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Andrew Melnyk (born 1962) is an American philosopher, and Professor of Philosophy at the University of Missouri, known for his work in the fields of philosophy of mind, metaphysics, philosophy of science, and metaphilosophy.
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A Physicalist Manifesto (2003)
- Although perhaps disproportionately influential, these egalitarian pluralist antiphysicalists still form only a small minority among contemporary philosophers, and today a huge preponderance of current philosophers of mind happily call themselves physicalists (or materialists), as do many other philosophers. Does this mean that in philosophy the question of physicalism has pretty much been settled – and settled in physicalism’s favor? It does not. For the appearance of a prophysicalist consensus in current philosophy of mind and elsewhere is in truth quite misleading. For one thing, philosophers content to assume physicalism in their detailed contributions to highly specific issues like phenomenal consciousness or intentionality rarely do so, I suspect, with an entirely easy conscience, often admitting quite candidly that they are simply taking physicalism for granted. Indeed, for all I know, they may even share the occasionally voiced suspicion that the widespread commitment to physicalism among science-minded philosophers reflects no more than an exaggerated regard for physics. A second, and more serious charge is that a consensus about physicalismat the level of interesting philosophical detail simply does not exist: how exactly to formulate the physicalism that everyone allegedly espouses, how far this physicalism can and should be nonreductive, what sort of empirical evidence does or even could in principle support it, and how it might overcome the major challenges it apparently faces are questions that, so far from being answered uniformly, are very frequently not answered at all. By confronting the issue of physicalism head on, however, this book will at least provide such questions with clear answers. Naturally I hope that these answers are correct as well as clear; but clarity alone would be ample progress.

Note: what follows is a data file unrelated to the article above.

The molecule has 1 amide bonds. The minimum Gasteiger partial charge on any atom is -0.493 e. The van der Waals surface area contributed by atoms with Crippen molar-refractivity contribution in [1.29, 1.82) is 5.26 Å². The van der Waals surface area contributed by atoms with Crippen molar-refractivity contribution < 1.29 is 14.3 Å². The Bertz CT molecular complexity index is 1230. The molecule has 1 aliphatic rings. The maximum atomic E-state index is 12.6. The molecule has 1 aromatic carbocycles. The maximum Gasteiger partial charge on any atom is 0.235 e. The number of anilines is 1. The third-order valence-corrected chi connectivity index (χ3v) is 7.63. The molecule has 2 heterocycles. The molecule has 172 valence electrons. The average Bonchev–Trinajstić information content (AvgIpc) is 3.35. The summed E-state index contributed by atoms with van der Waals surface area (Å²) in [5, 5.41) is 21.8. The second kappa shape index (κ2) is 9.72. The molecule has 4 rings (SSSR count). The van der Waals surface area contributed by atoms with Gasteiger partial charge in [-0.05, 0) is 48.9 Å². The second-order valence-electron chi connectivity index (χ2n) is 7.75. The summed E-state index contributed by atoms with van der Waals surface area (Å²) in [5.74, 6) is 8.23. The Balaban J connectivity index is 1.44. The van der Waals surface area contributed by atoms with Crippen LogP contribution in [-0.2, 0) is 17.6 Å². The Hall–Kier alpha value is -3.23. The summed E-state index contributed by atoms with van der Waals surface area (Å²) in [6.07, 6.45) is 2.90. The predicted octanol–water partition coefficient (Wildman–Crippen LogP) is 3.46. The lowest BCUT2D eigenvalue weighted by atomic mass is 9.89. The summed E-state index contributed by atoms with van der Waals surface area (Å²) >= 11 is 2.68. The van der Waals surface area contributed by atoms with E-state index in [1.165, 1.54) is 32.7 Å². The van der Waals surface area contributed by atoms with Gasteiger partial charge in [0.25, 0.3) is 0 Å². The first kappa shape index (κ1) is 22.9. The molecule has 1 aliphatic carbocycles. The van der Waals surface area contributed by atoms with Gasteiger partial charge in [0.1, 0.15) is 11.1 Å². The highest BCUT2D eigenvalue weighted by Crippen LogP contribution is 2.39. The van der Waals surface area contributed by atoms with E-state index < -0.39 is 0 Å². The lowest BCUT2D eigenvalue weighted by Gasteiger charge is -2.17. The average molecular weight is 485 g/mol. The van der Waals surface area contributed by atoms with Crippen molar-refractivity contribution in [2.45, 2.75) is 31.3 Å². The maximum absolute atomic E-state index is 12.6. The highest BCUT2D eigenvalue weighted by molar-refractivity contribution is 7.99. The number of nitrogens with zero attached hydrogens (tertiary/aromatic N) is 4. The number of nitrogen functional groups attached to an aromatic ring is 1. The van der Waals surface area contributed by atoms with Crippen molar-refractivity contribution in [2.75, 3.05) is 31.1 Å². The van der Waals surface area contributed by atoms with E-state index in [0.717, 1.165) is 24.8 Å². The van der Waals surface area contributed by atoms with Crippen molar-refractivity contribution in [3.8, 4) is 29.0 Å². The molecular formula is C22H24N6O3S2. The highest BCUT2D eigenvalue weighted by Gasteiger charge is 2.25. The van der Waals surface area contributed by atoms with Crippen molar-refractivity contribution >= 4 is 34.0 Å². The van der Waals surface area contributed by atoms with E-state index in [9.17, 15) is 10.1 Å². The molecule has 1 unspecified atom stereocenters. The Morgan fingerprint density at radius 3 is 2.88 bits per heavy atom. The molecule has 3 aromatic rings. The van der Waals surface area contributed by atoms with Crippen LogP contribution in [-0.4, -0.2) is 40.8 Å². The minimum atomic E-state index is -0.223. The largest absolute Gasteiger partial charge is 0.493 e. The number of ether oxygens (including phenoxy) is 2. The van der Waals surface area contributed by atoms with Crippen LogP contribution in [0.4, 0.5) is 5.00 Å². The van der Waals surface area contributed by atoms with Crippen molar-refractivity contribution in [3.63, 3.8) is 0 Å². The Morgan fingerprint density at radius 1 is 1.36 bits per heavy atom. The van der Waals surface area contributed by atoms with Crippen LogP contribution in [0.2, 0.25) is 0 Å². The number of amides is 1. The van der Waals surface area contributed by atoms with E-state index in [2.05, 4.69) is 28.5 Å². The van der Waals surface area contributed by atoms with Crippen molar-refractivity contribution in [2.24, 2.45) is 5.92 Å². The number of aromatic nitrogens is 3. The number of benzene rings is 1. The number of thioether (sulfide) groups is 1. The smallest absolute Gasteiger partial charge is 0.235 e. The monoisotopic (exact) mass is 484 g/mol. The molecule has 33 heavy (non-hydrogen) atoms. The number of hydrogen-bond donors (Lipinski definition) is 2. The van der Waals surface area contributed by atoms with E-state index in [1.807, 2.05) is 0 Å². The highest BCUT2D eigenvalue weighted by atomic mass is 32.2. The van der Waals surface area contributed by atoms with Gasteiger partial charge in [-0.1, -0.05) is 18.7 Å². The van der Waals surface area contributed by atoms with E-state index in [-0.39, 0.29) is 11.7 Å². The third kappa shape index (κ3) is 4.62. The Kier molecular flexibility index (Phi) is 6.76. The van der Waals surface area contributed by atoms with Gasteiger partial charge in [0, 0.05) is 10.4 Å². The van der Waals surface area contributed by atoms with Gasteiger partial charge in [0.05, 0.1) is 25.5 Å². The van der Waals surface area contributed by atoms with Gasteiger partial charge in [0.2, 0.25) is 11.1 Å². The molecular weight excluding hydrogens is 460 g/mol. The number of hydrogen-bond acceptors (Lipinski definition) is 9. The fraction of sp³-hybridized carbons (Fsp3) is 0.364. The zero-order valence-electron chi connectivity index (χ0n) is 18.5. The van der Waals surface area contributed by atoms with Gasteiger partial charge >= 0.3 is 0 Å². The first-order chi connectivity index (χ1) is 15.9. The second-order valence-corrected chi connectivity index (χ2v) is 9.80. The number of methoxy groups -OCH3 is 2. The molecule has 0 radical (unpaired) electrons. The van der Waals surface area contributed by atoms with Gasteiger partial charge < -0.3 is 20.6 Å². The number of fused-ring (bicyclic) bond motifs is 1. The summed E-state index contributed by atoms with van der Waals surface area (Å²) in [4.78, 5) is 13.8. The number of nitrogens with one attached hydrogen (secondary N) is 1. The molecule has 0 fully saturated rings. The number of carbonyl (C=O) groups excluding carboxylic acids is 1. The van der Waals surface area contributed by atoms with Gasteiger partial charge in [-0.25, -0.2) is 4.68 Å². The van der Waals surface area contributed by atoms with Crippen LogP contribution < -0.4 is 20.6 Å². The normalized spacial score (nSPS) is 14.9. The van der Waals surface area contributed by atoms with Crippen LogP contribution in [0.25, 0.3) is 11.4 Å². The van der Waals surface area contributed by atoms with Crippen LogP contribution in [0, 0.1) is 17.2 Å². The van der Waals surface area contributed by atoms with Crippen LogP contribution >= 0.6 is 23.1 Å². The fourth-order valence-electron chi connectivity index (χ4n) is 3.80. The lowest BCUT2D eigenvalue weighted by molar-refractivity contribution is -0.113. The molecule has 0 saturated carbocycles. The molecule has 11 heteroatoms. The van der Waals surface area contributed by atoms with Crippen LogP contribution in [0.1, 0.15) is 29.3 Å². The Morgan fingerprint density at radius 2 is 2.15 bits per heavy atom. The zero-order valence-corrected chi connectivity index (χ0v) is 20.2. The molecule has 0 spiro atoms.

- Andrew Melnyk at University of Missouri